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5 Ways JFK Still Influences Presidential Politics

Then-Sen. John F. Kennedy showed some of the charisma that powered his presidential bid as he greeted college students in Charleston, W.Va., in April 1960.
Then-Sen. John F. Kennedy showed some of the charisma that powered his presidential bid as he greeted college students in Charleston, W.Va., in April 1960.

The 50th anniversary of John F. Kennedy's death in Dallas is a time when much attention is aptly focused on the abrupt and tragic end to his presidency.

But it's also a moment to consider the beginning of JFK's presidential story, since he redefined the art of campaigning for the White House.

Here are five ways Kennedy's influence is still being felt in presidential politics:

1. The Self-Selected Candidate

Kennedy ushered in an era of successful presidential candidates who weren't anointed by the party establishment — they chose to put themselves forward as presidential candidates. After Kennedy's 1960 run, Jimmy Carter, Ronald Reagan, Bill Clinton and Barack Obama all followed his model of elbowing aside other candidates with seemingly more claim to their party's nomination.

2. Television Debates

It can't be said often enough: Kennedy's charismatic and poised performance in the first-ever televised presidential debate set the standard for all future debates. A solid television debate performance has now become a way for nominees, especially those running against a much better nationally known opponent, to level the field and erase doubts, just as Kennedy did against Richard Nixon in 1960. Since then, the importance of nominating a telegenic candidate has only grown.

3. Primary Strategy

While primaries existed before the 1960 campaign, no prior candidate used them as strategically as Kennedy did to establish his electability. That's now the conventional approach for well-known and lesser-known presidential aspirants alike. Kennedy proved he could garner votes by winning both the Wisconsin and West Virginia primaries. The latter primary was especially vital to proving a Catholic could win in a largely Protestant state.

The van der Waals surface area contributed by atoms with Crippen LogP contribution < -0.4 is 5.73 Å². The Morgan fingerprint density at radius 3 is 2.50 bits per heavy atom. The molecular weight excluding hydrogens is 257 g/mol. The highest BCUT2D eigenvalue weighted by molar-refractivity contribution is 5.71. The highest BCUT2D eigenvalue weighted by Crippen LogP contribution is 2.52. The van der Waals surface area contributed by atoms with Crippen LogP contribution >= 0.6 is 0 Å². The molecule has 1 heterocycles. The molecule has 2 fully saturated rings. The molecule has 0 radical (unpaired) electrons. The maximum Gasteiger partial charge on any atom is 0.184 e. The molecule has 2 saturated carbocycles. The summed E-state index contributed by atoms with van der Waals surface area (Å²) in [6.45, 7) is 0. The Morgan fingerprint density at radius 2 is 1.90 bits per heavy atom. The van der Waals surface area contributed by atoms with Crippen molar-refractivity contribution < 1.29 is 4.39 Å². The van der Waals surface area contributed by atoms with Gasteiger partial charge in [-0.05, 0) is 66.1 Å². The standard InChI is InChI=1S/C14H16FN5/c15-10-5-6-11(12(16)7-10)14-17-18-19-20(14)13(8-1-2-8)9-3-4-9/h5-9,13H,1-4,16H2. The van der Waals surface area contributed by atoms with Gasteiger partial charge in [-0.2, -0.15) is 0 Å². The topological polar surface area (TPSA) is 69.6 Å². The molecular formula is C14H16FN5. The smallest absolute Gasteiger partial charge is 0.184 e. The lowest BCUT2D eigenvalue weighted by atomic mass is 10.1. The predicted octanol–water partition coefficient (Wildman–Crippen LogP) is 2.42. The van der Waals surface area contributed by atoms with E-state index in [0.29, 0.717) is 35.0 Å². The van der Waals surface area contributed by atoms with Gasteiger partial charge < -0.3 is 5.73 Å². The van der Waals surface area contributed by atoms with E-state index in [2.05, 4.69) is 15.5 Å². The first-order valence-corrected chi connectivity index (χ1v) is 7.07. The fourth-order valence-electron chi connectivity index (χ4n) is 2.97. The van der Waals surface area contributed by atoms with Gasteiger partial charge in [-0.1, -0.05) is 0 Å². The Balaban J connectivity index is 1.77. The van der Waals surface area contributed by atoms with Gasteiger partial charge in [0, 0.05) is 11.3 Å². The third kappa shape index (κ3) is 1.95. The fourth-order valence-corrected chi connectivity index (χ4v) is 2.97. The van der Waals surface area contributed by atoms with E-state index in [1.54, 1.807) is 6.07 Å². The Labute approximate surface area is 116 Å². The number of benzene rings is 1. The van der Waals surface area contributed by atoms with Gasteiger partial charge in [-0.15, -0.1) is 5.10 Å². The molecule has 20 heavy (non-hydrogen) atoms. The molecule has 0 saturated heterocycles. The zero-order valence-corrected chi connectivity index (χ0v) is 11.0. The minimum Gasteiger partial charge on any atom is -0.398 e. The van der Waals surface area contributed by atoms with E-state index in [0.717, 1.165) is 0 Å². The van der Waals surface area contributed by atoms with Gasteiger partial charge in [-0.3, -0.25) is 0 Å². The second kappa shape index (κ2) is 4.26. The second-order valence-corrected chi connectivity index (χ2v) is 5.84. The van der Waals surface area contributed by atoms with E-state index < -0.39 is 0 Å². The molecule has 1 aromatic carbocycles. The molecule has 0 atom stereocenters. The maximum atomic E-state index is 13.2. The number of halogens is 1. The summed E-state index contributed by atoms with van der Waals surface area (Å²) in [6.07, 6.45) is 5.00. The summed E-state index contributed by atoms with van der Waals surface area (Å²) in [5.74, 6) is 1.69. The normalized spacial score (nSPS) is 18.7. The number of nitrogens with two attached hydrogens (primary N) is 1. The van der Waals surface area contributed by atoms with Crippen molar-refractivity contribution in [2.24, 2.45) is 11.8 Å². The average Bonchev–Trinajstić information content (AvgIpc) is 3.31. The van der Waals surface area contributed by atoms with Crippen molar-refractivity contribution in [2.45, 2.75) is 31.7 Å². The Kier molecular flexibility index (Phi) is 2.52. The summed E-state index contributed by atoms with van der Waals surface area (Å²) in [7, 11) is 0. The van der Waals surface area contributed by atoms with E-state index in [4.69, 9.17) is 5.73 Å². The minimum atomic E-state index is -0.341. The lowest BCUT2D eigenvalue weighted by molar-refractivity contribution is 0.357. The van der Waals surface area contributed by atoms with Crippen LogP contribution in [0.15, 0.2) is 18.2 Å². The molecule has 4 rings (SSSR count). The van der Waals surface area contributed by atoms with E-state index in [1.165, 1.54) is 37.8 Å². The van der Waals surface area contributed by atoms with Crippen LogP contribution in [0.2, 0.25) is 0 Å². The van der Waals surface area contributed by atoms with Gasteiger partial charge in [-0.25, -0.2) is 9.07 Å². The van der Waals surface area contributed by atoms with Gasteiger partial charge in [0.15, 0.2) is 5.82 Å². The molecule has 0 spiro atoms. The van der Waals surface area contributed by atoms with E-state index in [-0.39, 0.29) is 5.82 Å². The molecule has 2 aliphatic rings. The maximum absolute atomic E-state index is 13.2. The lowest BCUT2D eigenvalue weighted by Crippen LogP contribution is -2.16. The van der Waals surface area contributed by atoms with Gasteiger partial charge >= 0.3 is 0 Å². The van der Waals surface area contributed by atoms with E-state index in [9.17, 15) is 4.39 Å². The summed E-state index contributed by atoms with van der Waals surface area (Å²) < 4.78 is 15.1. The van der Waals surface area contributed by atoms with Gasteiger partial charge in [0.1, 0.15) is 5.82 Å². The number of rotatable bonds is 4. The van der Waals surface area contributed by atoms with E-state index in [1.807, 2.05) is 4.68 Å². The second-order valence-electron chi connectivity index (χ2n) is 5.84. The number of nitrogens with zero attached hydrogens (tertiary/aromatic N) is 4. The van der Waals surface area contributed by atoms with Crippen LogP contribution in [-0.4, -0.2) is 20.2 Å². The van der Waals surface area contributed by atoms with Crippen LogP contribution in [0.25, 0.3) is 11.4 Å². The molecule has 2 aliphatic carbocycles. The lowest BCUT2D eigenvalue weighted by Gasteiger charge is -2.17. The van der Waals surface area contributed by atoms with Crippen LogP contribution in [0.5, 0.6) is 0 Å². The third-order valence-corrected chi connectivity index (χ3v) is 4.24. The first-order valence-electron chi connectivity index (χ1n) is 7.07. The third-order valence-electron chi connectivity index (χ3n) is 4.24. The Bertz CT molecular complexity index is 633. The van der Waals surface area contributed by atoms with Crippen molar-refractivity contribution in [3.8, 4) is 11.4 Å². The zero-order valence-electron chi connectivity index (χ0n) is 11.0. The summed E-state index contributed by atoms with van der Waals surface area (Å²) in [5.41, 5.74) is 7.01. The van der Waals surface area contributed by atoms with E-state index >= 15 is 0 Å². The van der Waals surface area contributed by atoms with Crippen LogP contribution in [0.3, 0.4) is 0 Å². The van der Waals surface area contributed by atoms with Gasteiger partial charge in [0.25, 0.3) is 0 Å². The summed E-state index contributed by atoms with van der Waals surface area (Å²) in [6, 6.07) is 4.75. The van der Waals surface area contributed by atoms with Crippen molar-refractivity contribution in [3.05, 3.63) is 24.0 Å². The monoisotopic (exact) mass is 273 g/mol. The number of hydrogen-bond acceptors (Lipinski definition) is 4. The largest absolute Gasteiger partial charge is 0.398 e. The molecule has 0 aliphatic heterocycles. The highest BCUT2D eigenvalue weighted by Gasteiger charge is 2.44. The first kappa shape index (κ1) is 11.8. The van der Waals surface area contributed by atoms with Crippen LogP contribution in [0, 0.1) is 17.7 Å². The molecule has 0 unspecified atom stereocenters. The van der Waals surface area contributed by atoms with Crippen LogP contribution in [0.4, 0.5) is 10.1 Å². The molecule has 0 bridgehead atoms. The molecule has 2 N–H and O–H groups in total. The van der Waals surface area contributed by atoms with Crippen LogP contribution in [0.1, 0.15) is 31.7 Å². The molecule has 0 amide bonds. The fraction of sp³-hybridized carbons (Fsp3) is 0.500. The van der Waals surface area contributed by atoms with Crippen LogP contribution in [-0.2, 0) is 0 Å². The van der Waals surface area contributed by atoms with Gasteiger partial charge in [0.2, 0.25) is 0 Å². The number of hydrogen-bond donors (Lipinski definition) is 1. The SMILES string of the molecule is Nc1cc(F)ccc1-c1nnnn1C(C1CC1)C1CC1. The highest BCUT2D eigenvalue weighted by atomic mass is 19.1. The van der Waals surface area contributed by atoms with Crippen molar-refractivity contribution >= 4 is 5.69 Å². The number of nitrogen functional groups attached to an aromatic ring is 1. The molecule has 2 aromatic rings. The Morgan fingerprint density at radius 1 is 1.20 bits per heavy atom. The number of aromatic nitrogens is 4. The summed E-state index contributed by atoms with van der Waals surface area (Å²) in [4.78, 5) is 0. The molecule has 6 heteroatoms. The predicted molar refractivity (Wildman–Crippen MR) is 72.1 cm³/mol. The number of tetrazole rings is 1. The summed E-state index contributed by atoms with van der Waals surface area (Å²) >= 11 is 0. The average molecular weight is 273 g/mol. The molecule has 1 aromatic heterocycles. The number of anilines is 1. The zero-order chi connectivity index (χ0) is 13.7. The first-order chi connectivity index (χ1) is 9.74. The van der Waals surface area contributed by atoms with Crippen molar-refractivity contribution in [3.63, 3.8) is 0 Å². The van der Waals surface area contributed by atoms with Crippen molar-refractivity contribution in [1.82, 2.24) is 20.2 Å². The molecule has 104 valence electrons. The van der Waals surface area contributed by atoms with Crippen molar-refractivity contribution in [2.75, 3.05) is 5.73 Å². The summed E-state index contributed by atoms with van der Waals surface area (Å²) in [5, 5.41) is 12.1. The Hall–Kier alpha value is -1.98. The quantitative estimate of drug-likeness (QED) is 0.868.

4. The Tolerance Speech

Kennedy pioneered the political use of a speech to address broad concerns about a candidate being from a racial, ethnic or religious minority. In West Virginia and elsewhere, Kennedy spoke directly about why his Catholicism shouldn't bar him from the presidency. But he made his most famous speech on the issue in September 1960 before the Houston Ministerial Association. In 2008, Obama's speech on race in Philadelphia and Mitt Romney's 2007 speech on why his Mormon faith shouldn't be an issue in the Republican presidential primary came straight out of Kennedy's playbook.

5. The Candidate As Rock Star

Long before Obama, it was Kennedy who first embodied both Hollywood-like celebrity and charisma in a presidential candidate. Indeed, JFK was first to link presidential politics to Hollywood in a big way, only to be followed in that by Reagan and Obama. Kennedy's personal star power helped him win the 1960 Democratic nomination; later, candidates like Reagan (who had real Hollywood bona fides), Clinton and Obama had leading-man chops that helped to separate them from political rivals. While a candidate can win the presidency without that aura, the absence of that quality makes it a far tougher task to raise the vast sums of money necessary to run, or to energize enough voters, or to win the White House in the screen age — whether we're talking TVs or smartphones.

Copyright 2021 NPR. To see more, visit https://www.npr.org.

Frank James joined NPR News in April 2009 to launch the blog, "The Two-Way," with co-blogger Mark Memmott.